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They're certainly children of a very wealthy family.

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I like these frames, these ebony frames, and the silver on the inside.

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It gives them quite a modern feel to them

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and I believe them to be original to the pictures, which will certainly give them added interest and value.

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I have always wondered if they were worth anything.

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I mean, they could be worth an awful lot of money.

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A very good question. The man to tell us, Jonty, how much are they worth?

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I believe the value for these pictures as roughly between £200 to £400 at auction.

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Gosh! It's really weird to hear that because it's nailing something that has always bothered me.

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-That's the answer, is it?

-Hopefully more.

-We'll see.

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-We'll see at the auction.

-It's all adding up, isn't it?

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We're getting there slowly towards our figure, but it's not over until it's over,

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and it's not over yet so let's continue, shall we? After you.

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It seems that the Georgian theme runs through this house in more ways than one.

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At £200 for the pair, George's distant relatives will help us on our way to auction.

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And I find this attractive oil.

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It's a portrait of Victoria in a surreal landscape painted by a friend.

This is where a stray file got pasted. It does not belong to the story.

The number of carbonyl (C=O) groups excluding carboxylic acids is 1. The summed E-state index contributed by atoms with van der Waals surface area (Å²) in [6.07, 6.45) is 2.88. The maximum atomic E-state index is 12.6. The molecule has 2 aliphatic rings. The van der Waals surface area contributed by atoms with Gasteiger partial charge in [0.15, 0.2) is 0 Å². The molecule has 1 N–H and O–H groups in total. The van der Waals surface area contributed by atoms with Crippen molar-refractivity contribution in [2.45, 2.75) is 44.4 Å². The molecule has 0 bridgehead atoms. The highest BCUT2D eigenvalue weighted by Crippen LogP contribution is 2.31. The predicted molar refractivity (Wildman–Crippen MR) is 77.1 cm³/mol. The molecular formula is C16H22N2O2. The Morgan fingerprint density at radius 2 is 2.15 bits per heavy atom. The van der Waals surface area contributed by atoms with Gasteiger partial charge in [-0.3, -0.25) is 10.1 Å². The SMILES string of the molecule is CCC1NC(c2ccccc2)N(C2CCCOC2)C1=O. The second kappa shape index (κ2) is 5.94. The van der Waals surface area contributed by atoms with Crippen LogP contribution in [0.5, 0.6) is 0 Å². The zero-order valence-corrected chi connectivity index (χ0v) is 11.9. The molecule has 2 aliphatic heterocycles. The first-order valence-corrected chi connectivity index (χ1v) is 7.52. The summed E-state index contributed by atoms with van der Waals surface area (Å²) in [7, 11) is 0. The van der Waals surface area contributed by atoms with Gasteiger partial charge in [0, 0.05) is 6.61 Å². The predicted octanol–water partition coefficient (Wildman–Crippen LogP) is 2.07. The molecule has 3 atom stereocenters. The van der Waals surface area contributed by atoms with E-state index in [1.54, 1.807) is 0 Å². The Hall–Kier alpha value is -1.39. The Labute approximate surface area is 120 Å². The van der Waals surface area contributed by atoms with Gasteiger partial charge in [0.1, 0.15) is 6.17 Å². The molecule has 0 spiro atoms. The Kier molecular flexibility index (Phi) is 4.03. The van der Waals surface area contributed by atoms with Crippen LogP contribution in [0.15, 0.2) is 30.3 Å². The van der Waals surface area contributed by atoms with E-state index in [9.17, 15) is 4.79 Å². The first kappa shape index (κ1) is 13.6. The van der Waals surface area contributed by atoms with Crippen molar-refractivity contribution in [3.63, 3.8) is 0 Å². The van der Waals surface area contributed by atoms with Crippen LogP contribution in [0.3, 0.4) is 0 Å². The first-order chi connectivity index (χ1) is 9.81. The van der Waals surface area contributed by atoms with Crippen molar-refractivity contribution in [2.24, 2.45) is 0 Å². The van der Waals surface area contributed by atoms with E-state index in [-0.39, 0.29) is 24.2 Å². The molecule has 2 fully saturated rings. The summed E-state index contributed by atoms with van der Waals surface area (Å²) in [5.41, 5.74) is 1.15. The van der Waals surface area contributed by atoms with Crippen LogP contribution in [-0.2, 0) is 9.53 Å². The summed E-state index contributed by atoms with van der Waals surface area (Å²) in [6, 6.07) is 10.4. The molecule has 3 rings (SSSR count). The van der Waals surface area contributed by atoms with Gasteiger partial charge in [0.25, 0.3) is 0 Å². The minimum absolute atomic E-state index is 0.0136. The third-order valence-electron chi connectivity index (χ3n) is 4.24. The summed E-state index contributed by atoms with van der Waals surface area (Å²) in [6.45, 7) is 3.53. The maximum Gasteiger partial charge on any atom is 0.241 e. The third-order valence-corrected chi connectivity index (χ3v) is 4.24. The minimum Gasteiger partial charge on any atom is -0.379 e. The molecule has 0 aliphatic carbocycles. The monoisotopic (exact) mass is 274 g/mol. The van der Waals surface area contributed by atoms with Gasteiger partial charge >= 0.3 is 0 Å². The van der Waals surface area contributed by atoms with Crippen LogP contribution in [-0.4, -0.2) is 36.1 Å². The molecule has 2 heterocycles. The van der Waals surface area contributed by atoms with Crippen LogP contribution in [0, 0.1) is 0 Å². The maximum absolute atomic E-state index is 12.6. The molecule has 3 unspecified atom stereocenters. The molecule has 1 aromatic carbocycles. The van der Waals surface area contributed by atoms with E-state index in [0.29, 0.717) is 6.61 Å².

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Victoria is adamant that it can go

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and so Jonty puts an estimate of £100 on it.

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And while we're in the frame,

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this example of Georgian cross stitch can be added to our haul.

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Samplers like this were the work of well-bred young ladies and are always popular collector's items.

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Jonty thinks it could fetch between £120 to £180,

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which takes up to 1,400 quid.

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So, we're just short of our £1,500 target.

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A great result, but auctions are unpredictable at the best of times,

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so we need to keep up the momentum and find just a few more treasures.

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In the living room, it seems Inigo has finally given up the chase, but Jonty is still on the hunt.

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Ah, Victoria, I've just been admiring this chest.

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I suppose it's a coffer, but it's a lovely storage chest.

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-Where's it from?

-A junk shop at the end of the King's Road.

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-How long have you had it?

-40 years ago. Something like that.

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-A long, long time.

-As you know, this is pine.

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Just like the clock, this would have been painted at some point and during its life, it's been stripped.

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Because pine comes up this lovely honey colour when you place wax upon it.

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This is what we're looking at here. It's old, about 200 years old.

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Just by looking at the drawer, if you look at your side and on my side, you've got these two holes.

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That's where a Georgian brass drop handle would've been placed at some time.

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Later on, they've filled those two holes

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and have placed these two ring pull handles on either side of the single drawer.

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It also has a Georgian construction as well.

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If you look at the dovetailing down the side,

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this is a classic Georgian design, so a piece of furniture like this,

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like your country clock, would have been made for a country dwelling as well - a farmhouse, a cottage.

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It's a lovely, lovely thing.